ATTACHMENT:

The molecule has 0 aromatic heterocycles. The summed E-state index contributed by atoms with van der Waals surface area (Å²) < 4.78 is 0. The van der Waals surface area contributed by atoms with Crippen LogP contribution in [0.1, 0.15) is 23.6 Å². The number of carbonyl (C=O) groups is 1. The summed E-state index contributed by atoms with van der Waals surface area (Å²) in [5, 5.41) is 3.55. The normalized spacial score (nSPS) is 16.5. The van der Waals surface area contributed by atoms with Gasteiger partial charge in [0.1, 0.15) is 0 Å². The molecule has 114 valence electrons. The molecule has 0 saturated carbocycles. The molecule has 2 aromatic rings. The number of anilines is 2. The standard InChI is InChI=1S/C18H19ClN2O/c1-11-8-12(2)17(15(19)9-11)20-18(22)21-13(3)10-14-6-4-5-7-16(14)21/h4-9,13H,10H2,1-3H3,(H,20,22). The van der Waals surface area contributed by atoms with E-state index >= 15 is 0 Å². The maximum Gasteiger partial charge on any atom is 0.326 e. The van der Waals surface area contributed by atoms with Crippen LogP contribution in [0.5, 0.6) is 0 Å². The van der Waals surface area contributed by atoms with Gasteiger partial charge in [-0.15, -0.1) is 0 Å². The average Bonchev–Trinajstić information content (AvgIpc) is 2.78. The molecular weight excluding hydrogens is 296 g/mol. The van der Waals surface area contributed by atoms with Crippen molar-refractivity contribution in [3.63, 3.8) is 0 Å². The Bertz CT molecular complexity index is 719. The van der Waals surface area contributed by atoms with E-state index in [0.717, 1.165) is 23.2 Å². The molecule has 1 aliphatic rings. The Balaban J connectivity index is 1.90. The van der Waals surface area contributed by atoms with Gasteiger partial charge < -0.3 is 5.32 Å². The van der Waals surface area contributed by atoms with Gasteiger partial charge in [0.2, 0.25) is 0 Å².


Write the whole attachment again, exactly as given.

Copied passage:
The molecule has 0 aromatic heterocycles. The summed E-state index contributed by atoms with van der Waals surface area (Å²) < 4.78 is 0. The van der Waals surface area contributed by atoms with Crippen LogP contribution in [0.1, 0.15) is 23.6 Å². The number of carbonyl (C=O) groups is 1. The summed E-state index contributed by atoms with van der Waals surface area (Å²) in [5, 5.41) is 3.55. The normalized spacial score (nSPS) is 16.5. The van der Waals surface area contributed by atoms with Gasteiger partial charge in [0.1, 0.15) is 0 Å². The molecule has 114 valence electrons. The molecule has 0 saturated carbocycles. The molecule has 2 aromatic rings. The number of anilines is 2. The standard InChI is InChI=1S/C18H19ClN2O/c1-11-8-12(2)17(15(19)9-11)20-18(22)21-13(3)10-14-6-4-5-7-16(14)21/h4-9,13H,10H2,1-3H3,(H,20,22). The van der Waals surface area contributed by atoms with E-state index >= 15 is 0 Å². The maximum Gasteiger partial charge on any atom is 0.326 e. The van der Waals surface area contributed by atoms with Crippen LogP contribution in [0.5, 0.6) is 0 Å². The van der Waals surface area contributed by atoms with Gasteiger partial charge in [-0.15, -0.1) is 0 Å². The average Bonchev–Trinajstić information content (AvgIpc) is 2.78. The molecular weight excluding hydrogens is 296 g/mol. The van der Waals surface area contributed by atoms with Crippen molar-refractivity contribution in [3.63, 3.8) is 0 Å². The Bertz CT molecular complexity index is 719. The van der Waals surface area contributed by atoms with E-state index in [0.717, 1.165) is 23.2 Å². The molecule has 1 aliphatic rings. The Balaban J connectivity index is 1.90. The van der Waals surface area contributed by atoms with Gasteiger partial charge < -0.3 is 5.32 Å². The van der Waals surface area contributed by atoms with Gasteiger partial charge in [0.2, 0.25) is 0 Å².